» While waiting on deck what else… did you talk to the soldiers about?

I needed to go to the bathroom. I had waited for several hours. I got up and told a soldier, without asking permission, that I was going to the bathroom. He told me I couldn’t go. I asked why not. “You don’t want to see what is in there right now,” he said. “We are cleaning up inside. There are corpses. You can go after we clean.” I said: “I was already inside and I saw everything.” He told me to sit: “Shut up and sit down.”… As a woman I had the advantage of being able to speak to the soldiers more easily. Their behavior toward the men was much harsher.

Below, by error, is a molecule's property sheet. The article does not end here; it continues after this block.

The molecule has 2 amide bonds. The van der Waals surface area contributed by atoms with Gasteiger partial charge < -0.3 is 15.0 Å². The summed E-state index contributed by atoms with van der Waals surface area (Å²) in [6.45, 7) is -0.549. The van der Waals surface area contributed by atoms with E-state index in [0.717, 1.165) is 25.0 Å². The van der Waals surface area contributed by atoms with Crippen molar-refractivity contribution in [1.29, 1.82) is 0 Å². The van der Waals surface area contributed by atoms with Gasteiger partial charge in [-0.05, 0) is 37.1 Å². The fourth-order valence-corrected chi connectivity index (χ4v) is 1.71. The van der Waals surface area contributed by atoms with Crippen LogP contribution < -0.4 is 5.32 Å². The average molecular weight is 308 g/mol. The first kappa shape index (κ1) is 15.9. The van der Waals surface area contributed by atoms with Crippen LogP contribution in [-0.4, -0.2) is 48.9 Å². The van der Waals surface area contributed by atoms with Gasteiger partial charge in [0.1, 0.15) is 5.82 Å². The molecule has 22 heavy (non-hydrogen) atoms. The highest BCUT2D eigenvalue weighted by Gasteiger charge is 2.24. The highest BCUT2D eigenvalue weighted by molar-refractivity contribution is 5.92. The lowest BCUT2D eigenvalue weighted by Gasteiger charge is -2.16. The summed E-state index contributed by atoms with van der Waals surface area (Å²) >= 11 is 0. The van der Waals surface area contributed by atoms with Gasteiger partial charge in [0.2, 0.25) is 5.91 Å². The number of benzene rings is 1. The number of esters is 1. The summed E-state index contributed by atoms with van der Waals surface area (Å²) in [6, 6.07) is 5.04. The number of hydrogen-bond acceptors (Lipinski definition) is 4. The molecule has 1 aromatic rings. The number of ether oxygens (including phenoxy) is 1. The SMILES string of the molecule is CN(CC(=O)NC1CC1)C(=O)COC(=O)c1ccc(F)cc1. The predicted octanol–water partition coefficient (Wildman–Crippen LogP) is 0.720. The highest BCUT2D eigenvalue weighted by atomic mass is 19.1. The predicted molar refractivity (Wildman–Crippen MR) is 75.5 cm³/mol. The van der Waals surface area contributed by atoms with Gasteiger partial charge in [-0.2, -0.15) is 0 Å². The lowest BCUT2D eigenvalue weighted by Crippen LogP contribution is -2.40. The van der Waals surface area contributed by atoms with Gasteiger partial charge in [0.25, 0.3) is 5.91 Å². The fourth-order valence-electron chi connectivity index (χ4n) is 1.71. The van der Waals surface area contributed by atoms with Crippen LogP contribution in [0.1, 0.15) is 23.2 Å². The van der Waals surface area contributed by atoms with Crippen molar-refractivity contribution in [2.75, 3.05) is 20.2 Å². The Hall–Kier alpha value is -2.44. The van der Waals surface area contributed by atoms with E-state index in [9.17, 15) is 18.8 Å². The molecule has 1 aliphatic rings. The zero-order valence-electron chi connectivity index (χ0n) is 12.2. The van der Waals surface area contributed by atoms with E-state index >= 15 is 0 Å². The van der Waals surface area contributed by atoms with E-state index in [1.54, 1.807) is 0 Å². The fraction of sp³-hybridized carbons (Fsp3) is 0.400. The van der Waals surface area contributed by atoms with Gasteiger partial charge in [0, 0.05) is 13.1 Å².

» How long did you have to wait [on deck]?

From 7.30 in the morning until 1.20 in the afternoon. I kept looking at my watch. We were sitting under the sun. The [Israeli] helicopters kept pouring water on us, so everyone was going from wet to dry, freezing to burning…

» When you arrived to Ashdod Port what did you think [the Israelis] were going to do with you?

I thought they would probably put us on the first plane home.

» You never thought they were going to put you in jail?

No. We didn’t think they could do that, because we hadn’t done anything. It was the Israeli soldiers who had killed people… While we were waiting, I was watching Kağan [a Turkish baby on board the Mavi Marmara] with admiration. He never cried or got cranky; I can’t begin to tell you how calm he was…